Yemen's Shia rebels are backing a United Nations call for a probe into a Saudi-led coalition airstrike in the country's north that killed dozens of people on Thursday, including many children.

Yesterday's tweet by senior Yemeni rebel leader Mohammed Ali al-Houthi says the rebels - known as Houthis - welcome the call and are willing to co-operate in an investigation of the airstrike in Saada province that hit a bus carrying civilians, including children, in a busy market.

In a statement after the attack yesterday, UN chief Antonio Guterres urged Yemen's warring parties to take "constant care to spare civilians and civilian objects in the conduct of military operations". Guterres also called for an "independent and prompt investigation".

The rebels say the airstrike killed more than 50 and wounded 77.

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The Saudi-led coalition, meanwhile, said it targeted the Houthis, who it said had fired a missile at the kingdom's south on Wednesday, killing one person who was a Yemeni resident in the area.

The coalition backs the nationally recognised Government and has been at war with the Houthis since March 2015. The rebels control much of northern Yemen, including the capital, Sanaa.

Al Masirah TV aired dramatic images of wounded children, their clothes and schoolbags covered with blood as they lay on hospital stretchers.

The International Committee of the Red Cross said on Twitter that its team at an ICRC-supported hospital in Saada received the bodies of 29 children, all under 15 years old. It also received 48 wounded people, including 30 children, it said.

The attack took place in the Dahyan market in Saada province, a Houthi stronghold.

Guterres condemned the coalition airstrike and called on all parties to spare civilians and "to respect their obligations under international humanitarian law, in particular the fundamental rules of distinction, proportionality and precautions in attack", UN deputy spokesman Farhan Haq said.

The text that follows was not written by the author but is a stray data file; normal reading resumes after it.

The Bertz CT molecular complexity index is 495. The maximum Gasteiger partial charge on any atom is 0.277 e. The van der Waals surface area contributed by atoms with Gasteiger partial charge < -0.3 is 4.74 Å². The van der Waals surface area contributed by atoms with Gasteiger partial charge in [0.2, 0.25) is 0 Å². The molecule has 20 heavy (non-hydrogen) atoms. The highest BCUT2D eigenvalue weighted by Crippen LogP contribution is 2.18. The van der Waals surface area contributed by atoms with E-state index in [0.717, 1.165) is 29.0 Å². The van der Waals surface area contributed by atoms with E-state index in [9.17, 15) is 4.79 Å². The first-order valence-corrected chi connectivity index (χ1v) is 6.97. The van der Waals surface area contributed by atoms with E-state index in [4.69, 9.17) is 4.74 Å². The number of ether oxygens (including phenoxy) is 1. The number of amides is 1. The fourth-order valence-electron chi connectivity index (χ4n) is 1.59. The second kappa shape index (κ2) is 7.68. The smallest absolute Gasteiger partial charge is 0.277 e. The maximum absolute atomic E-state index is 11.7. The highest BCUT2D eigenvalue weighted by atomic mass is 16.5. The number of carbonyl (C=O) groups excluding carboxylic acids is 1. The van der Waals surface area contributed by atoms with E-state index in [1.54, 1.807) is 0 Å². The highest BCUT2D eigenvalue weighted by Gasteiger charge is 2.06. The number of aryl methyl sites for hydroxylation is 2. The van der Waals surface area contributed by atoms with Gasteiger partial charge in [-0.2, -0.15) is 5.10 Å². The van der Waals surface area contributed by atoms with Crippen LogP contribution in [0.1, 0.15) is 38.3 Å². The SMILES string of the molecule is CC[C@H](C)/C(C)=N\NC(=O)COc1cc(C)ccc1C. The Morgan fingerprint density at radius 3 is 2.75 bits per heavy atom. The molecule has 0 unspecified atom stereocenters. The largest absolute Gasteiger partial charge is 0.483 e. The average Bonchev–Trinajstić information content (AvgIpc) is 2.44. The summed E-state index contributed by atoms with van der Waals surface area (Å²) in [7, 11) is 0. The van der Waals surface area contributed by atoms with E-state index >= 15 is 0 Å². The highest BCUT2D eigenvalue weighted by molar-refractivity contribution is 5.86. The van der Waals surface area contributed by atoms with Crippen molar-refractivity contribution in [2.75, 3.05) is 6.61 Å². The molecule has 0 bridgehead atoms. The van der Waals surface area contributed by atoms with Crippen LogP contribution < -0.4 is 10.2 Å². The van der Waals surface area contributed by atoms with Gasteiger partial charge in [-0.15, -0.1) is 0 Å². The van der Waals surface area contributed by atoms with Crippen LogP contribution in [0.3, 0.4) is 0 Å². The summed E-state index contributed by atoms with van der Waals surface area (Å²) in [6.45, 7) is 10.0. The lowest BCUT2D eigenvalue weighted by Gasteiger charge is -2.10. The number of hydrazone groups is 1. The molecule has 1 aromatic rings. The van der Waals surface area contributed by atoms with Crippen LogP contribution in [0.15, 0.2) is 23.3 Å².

In the hours after the Thursday attack, airstrikes hit Sanaa, and sounds of the blasts reverberated across the city's southern and western neighbourhoods.

It was not immediately clear if there were any casualties in those strikes.

Yemen's stalemated, three-year war has killed more than 10,000 people, badly damaged Yemen's infrastructure and crippled its health system. The coalition faces widespread international criticism for its airstrikes in Yemen that kill civilians.

Impoverished Yemen, on the southern tip of the Arabian Peninsula, is now in the world's worst humanitarian crisis, with more than 22.2 million people in need of assistance.

Last week, Yemeni medical officials said the coalition conducted airstrikes in the rebel-held port city of Hodeida, killing at least 28 people and wounding 70.

But the coalition denied carrying out any attacks in the city, saying it follows a "strict and transparent approach based on the rules international law".

The fight for the port of Hodeida, a key lifeline for supplies and aid for Yemen's population on the brink of starvation, has become the latest battleground in the devastating war.

The Iran-aligned Houthis regularly fire into Saudi Arabia and have targeted its capital, Riyadh, with ballistic missiles. They say their missile attacks on the kingdom are in retaliation for air raids on Yemen by the Western-backed coalition.

- AP